Precinct 333

Tuesday, January 25, 2005

Father's Rights/Mother's Rights/Baby's Best Interests

Cathy Young raises some really interesting points about adoption situations like the one I've discussed recently. While it seems like she ould agree with me on the current one (it is judicial child abuse), she does raise a father's rights argument that I have set aside due to the heinous nature of the case.

Biological paternity isn't everything; but it isn't nothing, either. Where is the sympathy for fathers who lose their children through no fault of theirs? Would we be more sympathetic if a woman's baby were taken away at the hospital and placed for adoption without her knowledge because the birth father signed the adoption papers?

The father in such a case faces a strong presumption of guilt. It is readily assumed that if the mother doesn't want him involved, he's either abusive or terminally irresponsible. In society's eyes, when a man doesn't want to marry his child's mother, he must be a cad; when a woman doesn't want to marry the father, he must be a creep.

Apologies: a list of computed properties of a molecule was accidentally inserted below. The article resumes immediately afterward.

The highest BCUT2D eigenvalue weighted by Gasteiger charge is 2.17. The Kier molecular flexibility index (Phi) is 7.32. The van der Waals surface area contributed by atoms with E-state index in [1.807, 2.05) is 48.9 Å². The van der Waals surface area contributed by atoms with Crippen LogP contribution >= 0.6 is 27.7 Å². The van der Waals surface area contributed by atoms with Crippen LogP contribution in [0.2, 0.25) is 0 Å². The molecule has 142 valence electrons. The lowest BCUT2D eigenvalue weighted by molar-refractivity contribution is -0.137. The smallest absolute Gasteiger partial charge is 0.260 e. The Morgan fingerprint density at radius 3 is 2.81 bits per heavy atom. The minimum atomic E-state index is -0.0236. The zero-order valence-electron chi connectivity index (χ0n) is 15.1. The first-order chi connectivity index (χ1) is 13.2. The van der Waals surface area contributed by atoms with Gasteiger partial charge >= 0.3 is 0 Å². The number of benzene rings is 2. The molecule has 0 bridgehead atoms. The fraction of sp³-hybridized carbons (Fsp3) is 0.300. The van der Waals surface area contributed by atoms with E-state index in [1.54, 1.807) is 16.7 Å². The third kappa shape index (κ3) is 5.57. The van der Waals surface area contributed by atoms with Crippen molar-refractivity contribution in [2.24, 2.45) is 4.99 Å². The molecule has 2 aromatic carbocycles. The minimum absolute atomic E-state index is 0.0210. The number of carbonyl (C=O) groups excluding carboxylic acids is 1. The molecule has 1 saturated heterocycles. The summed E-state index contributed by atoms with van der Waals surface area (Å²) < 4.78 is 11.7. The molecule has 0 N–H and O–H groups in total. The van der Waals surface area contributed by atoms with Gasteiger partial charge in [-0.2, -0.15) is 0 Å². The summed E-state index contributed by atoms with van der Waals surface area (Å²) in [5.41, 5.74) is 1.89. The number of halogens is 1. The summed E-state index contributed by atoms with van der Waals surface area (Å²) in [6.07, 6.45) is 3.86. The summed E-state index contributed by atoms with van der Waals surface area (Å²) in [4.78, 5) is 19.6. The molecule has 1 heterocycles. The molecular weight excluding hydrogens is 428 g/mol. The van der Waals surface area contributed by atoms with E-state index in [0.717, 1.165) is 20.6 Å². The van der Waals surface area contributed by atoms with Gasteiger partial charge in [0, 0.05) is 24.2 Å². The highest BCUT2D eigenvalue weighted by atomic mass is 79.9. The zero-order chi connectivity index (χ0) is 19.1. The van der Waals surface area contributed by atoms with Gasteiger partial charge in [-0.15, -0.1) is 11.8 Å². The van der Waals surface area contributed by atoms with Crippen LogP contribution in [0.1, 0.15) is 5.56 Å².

People can believe that a man would wage a lengthy legal battle out of spite at his ex-girlfriend; yet many won't allow that a woman could want to deny her ex-boyfriend his child for equally base reasons. We stigmatize and prosecute men who refuse to support their children, but not women who willfully conspire to keep a father away from his child.

It's particularly bizarre to place the burden on the man to find out if the woman is pregnant, considering that she's the one with direct knowledge of her condition. Indeed, if a man took such steps after the woman had told him she wanted no further contact, he could be considered a stalker.

In the end, our society sends men quite a mixed message. If your partner gets pregnant and decides to keep the baby, you're liable for 18 years of child support, whether or not you want to be a father. If she doesn't want to be a mother, she can give your child to strangers and there isn't much you can do. Then we complain that men don't take parenthood seriously enough.

So we give women too much control in these situations? What are the proper rights of the father? And how do we protect them without doing harm to the child?


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